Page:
I never ventured into King-dom, not because of the mishap recounted above, but because I don't read horror. I like the movies though, so I read Rita Hayworth and the Shawshank Redemption, and after experiencing The Shining, I read about the Overlook. I wasn't too impressed. It was wordy, too long, and only occasionally did the hairs on my neck demand that I shut that book and try not too look outside at the blackboard night on whom someone was writing, slowly but with careful intent, my name in blood...
So it is strange that the first King book I've really liked is non-fictional. In On Writing, King takes a practitioner's view of writing. He feels blessed to be able to write and make money off it. He wouldn't probe that bit of magic too much. Instead, he makes sure he doesn't take it for granted and work at it like hell.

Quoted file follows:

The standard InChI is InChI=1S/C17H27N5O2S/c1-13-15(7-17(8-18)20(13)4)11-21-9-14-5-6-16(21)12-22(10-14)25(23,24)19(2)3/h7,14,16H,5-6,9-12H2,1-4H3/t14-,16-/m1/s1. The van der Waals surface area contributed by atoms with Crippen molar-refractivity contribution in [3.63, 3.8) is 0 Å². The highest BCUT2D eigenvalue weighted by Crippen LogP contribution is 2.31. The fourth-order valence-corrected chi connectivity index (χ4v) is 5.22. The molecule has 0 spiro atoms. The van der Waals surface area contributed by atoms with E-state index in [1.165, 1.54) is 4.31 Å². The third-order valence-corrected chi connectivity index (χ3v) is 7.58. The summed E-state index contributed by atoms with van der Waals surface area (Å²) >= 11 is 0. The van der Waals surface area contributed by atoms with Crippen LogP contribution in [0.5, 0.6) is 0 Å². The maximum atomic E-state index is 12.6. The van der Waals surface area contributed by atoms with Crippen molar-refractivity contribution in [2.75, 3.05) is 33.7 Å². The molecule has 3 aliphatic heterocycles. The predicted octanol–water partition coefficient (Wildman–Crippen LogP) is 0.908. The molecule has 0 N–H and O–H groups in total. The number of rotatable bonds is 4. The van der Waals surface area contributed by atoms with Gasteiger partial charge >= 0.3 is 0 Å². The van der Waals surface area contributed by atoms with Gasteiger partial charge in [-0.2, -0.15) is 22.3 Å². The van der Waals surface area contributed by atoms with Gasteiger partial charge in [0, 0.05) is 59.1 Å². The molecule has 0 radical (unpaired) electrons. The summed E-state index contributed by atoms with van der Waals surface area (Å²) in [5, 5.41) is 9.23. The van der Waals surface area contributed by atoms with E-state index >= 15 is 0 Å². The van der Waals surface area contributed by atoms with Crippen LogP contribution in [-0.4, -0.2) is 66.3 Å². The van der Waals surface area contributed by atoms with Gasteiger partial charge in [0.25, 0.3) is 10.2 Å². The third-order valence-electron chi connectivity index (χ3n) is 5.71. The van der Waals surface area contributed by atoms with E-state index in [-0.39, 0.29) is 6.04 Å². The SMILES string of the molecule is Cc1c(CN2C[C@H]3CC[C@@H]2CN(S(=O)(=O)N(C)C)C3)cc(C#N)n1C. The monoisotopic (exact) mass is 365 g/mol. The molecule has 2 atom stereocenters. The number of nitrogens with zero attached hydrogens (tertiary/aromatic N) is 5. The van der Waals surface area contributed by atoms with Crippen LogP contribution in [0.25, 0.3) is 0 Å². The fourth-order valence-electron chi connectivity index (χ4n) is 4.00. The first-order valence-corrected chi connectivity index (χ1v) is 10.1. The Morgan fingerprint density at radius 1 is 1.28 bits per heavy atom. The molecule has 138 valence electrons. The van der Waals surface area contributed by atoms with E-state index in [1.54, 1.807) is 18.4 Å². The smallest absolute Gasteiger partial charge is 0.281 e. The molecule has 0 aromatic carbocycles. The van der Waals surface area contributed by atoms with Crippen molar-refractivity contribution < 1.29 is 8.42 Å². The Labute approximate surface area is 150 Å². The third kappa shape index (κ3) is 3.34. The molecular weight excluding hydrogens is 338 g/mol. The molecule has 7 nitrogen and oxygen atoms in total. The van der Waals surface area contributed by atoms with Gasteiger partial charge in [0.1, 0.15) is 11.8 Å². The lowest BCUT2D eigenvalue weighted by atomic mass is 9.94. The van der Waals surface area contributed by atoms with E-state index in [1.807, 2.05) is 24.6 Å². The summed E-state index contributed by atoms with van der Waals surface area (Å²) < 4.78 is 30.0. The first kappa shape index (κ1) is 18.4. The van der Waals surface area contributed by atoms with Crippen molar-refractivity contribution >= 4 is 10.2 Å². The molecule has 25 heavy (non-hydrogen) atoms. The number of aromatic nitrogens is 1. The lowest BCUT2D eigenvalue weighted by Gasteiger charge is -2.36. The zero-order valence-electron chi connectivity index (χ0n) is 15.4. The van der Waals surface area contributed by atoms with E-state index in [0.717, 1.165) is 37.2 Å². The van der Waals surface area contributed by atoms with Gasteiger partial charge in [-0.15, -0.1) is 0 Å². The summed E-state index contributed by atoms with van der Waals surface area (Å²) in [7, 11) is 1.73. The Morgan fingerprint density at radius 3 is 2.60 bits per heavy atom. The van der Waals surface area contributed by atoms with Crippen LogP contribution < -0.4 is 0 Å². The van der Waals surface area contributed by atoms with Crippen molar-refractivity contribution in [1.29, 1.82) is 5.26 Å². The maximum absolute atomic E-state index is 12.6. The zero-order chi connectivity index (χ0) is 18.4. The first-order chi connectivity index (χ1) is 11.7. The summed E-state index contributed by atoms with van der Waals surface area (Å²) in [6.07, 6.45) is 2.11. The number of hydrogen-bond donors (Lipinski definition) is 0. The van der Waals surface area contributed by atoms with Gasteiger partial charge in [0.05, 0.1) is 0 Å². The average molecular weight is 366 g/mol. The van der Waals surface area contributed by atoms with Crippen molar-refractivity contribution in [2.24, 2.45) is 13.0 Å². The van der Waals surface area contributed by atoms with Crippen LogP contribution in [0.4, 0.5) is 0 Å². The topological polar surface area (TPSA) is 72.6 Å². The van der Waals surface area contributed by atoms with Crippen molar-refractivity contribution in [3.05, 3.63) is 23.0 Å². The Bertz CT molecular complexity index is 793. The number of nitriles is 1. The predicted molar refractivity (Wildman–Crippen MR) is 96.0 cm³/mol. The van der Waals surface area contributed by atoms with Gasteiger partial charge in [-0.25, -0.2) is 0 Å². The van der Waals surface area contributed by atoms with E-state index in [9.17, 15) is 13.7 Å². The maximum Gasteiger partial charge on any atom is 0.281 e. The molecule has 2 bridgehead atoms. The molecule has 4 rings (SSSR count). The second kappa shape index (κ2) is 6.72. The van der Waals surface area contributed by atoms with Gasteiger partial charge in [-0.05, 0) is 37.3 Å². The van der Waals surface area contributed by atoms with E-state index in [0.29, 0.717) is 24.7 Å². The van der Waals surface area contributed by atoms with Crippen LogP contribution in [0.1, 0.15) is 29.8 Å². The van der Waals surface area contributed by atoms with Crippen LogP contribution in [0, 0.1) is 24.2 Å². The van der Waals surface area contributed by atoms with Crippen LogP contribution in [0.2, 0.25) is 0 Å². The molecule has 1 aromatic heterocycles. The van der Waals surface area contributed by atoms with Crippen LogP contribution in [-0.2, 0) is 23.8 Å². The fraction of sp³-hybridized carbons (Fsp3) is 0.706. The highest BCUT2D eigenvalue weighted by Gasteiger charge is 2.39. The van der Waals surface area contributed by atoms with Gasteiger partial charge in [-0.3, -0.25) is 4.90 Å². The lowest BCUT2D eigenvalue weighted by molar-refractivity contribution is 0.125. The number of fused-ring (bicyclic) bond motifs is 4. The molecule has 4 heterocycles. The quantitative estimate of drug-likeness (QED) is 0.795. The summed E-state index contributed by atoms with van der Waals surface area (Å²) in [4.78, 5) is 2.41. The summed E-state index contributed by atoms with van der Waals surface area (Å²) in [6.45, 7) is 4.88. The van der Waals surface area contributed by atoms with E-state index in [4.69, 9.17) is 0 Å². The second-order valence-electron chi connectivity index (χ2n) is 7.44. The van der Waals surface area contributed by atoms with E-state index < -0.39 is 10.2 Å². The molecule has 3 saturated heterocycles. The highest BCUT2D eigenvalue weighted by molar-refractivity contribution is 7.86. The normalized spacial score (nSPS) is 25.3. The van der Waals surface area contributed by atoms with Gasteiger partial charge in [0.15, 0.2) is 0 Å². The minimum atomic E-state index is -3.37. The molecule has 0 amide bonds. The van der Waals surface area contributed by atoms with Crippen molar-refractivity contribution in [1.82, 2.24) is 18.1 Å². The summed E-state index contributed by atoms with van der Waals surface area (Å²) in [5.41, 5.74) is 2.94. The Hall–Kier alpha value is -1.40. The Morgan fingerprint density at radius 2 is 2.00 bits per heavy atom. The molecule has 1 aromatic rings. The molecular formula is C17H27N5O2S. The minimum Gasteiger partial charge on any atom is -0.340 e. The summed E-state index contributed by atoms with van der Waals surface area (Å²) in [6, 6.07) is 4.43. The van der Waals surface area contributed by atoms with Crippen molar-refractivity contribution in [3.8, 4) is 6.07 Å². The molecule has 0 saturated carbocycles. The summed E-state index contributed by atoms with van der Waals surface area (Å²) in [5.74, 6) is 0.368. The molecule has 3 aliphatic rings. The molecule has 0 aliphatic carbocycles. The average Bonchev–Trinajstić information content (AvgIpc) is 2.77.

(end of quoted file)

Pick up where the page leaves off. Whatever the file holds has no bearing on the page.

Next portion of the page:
King begins with a brief autobiography - he thinks it would be good for me to know how some of that must have affected his work. He then constructs a toolbox for writing. It is suprisingly small (vocab and grammar on top, Strunk and White in the middle, organisation below). Just basic skills.
The last section is On Writing. If you had to read anything about writings, you should read this. He talks about themes, about the way he revises, about reading, about blocks, about ideas and flow. It works for him, but you don't have to do it that way. This section is written with great clarity and cohesion.
If I had to apply Strunk and White's mantra of "omit all unnecessary words", this post should read as:
"Read a lot, write a lot" - Stephen King, "On Writing".Cross-posted on our group lit blog